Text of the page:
I recently had surgery, Dear Reader. I would have called it a procedure, but the word surgery was thrown around. I wondered what differentiated a surgery from a procedure, and then I realized, it’s the Listerine shower.
I’m to the point where I have a fairly long hospital rap sheet now. I can start at my broken arm in 1978 and entertain medical personnel with surgeries and medical experiences through the decades. I did take a break from 1987 – 2000, but may I just say, I’ve made up for it in the last few years?
My pre-op surgery instructions said I was to shower twice (the night before and the morning of) with a product called Hibiclens. Evidentially Hibiclens does not mix well with soap because you are not allowed to use soap. Just Hibiclens. Hibiclens is red and smells like Listerine. Once you have doused your body in Hibiclens, you too, smell like Listerine. As if the gown with the entire backside air-conditioning isn’t enough, they also make you smell so bad you can’t stand yourself!
No problem! You’ll just get out of your Listerine shower and apply some lotion and perfume. Wrong! Wrong! Wrong! Section 2 Rule 9 of the Hibiclens Guide Book states you may not use lotion. Or perfume.
Let’s do a quick review, Dear Reader. No soap. No lotion. No perfume.
And then they get serious. No deodorant. That’s a mic drop. As if you aren’t already demoralized enough, they take away your last defense against body odor. Great!
But what really ticked me off to no end is what they had to say about my hair. I was allowed to shampoo my hair (prior to the Listerine scrub), but was not allowed to use any conditioner. Conditioner? All the problems we have in the world and doctors are worried about me using conditioner on my hair? Seriously? And then I read the dreaded words, “DO NOT use any leave-in styling agents in your hair.” No mousse. No hair spray.
Coffee is to some what hairspray is to me. Hair spray is important, vital, and necessary. Show me hair without hairspray and I will show you a sad head. My hairstylist is so talented she’s actually able to use hairspray as a wand, but I just try to use it to keep my hair from flying all over the place. I rebelled, “No hairspray?” If they were doing brain surgery, OK, but newsflash, they’d be working at the other end of my body! How could hairspray possibly be a problem?”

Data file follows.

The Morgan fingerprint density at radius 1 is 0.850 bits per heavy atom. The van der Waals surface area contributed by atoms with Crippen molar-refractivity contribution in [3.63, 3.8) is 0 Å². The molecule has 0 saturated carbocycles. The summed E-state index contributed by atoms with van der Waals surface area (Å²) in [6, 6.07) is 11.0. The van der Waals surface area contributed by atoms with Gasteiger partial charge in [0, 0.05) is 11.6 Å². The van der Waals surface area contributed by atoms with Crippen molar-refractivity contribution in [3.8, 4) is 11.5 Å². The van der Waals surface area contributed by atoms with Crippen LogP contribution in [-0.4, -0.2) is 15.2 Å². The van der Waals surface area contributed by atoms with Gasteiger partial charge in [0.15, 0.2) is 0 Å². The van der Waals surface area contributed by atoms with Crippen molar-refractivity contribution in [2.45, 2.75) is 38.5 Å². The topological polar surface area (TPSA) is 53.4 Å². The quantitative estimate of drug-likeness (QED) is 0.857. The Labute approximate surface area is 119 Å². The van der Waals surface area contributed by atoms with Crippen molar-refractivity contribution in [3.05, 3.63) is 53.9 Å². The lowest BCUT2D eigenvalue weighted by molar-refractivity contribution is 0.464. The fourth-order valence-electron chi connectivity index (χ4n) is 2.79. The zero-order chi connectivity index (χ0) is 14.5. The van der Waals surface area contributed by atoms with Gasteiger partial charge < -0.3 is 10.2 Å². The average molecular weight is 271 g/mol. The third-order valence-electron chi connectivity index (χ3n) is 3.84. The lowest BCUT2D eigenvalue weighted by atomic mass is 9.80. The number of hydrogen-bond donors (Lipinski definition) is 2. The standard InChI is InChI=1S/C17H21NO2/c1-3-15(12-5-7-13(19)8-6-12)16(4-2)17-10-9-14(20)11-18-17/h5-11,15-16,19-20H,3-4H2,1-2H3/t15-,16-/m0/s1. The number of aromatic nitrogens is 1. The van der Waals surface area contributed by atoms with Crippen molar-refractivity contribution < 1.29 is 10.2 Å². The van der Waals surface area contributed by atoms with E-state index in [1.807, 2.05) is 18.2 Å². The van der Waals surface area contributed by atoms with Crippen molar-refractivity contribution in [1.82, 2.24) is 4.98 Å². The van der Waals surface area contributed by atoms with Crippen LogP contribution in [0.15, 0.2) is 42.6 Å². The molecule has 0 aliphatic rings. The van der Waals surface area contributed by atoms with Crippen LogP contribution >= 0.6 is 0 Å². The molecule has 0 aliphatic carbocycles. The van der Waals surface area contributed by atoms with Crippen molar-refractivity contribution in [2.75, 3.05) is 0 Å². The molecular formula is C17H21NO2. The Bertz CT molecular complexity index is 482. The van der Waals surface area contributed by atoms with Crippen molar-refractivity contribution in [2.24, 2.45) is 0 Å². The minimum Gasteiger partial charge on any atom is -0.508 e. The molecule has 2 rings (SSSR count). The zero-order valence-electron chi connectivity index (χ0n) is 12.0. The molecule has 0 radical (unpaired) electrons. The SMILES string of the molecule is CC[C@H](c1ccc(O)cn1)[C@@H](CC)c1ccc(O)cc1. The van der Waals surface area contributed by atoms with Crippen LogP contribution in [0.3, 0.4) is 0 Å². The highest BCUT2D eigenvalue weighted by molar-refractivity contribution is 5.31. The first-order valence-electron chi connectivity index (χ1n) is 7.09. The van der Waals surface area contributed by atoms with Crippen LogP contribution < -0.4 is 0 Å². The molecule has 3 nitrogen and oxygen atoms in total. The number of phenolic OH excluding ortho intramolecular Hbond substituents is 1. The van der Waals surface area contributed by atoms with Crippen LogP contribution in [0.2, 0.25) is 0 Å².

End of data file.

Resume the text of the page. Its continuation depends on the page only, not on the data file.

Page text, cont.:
I shared this with my friend and sensing my rising rebellious spirit she admonished me and begged me to please follow the rules. I said, “No way!” I stepped out of my Listerine dunk tank, stinkin’ up a storm, applied mousse, dried my hair, and used a minimal amount of hairspray. I felt like Mel Gibson in Braveheart. “They may take my life, but they’ll never take my hairspray!” (Or something like that!)
I reminded myself that on July 17, 2015 when my body was in more pain that I thought humanly possible not one person asked me if I had hairspray in my hair of if I’d recently showered in Listerine. This firsthand knowledge gave me my needed courage, and I bravely entered the hospital the next morning stinking up a storm, yet wearing minimal covert hairspray.
Frankly, I am a rebel.
And about an hour before surgery what did the nurse do? She put a net over my entire head! My entire head, the head they were sooooo worried about having hairspray was covered with a net. And nobody ever said one word about any hair products. Not. One. Word.
So be warned, Dear Reader, when they hand you the Listerine shower in the bottle, gird yourself. Resolve to stand your ground. A tiny dollop of hairspray did wonders for my self-esteem that morning. And you may need some self-esteem yourself with the hospital costume they’ll expect you to wear when you have surgery. It’s a little breezy in the back. Just sayin’.
Until next Wednesday, Lord willing.